Borrowers seeking large home loans are finding an increasing number of lenders today offering jumbo mortgages— loans for more than the conforming limit set by Fannie Mae and Freddie Mac, typically starting at $417,000 for most parts of the country and reaching as high as $625,501 in some higher-priced real estate areas. They’re also finding low rates. On the other hand, the qualification requirements remain stringent because they are not insured by Fannie Mae and Freddie Mac, leaving the lender responsible if the borrower defaults. Here, five factors to keep in mind if you’re trying to qualify for a jumbo mortgage.
You’ll need to be able to prove you have the income and liquid reserves to cover the payments. Traditional borrowers will need recent pay stubs dating back 30 days and W2 tax forms stretching back two years to prove income. If you’re self-employed, prepared to show two years of tax returns and at least 60 days of bank statements. You’ll also need liquid assets to qualify: Come prepared with six months of reserves of the new mortgage payments.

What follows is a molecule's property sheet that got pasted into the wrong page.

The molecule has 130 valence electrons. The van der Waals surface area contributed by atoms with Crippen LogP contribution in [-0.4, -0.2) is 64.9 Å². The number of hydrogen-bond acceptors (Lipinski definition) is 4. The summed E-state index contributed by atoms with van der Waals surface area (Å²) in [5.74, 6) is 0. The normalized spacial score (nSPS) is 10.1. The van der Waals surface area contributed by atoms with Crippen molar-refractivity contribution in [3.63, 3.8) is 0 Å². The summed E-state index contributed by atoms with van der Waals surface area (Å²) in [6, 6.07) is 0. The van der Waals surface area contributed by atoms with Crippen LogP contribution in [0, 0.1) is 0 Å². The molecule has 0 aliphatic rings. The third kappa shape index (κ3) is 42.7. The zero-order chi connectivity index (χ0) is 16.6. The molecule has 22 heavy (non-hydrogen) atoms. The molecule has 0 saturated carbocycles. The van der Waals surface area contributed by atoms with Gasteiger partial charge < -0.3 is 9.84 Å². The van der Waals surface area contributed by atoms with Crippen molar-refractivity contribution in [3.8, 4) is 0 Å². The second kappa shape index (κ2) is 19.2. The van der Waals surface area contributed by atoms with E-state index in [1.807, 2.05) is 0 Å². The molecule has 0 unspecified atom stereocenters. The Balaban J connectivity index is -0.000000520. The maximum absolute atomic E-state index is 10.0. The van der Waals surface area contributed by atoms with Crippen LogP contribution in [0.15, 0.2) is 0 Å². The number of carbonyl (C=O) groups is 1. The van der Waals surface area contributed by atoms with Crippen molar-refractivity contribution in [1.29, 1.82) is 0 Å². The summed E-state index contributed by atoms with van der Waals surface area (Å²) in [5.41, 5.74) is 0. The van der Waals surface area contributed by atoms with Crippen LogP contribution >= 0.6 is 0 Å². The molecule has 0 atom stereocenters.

2. Debt-to-Income Limits
Many jumbo loans are qualified mortgages, a system developed by the Consumer Financial Protection Bureau to standardize mortgage terms. If you apply for a qualified mortgage, your debt-to-income ratio cannot exceed 43 percent. If your debts push you over the limit, you still can apply for a non-qualified mortgage, but the lender will still need to verify you can comfortably repay the loan.
3. Credit Scores
Due to the higher dollar value of these loans, credit score requirements are higher for jumbo loan applicants. You’ll need at least a 680 credit score to qualify for most jumbo loans. However, all lenders set their own credit score requirements, and some lenders may require a higher score for approval.
Qualified mortgage rules have increased the need for documentation. Although borrowers may have been approved for a jumbo loan with limited paperwork in the past, that is no longer the case. When you apply, you’ll need to provide documentation to back up any claim you make, including proof of income from all sources; proof of liquid assets; documentation on other loans you hold; and proof of ownership of non-liquid assets such as other owned properties.
5. Down payment
Although applying for a jumbo loan might be more difficult, borrowers may have one thing to look forward to: lower down payments. In the past, a 20 percent to 30 percent down payment would be needed for a jumbo loan. Today, only 10 percent is needed with good credit. But keep in mind that putting a smaller payment down upfront can affect your mortgage terms. Be sure to read the mortgage documentation carefully.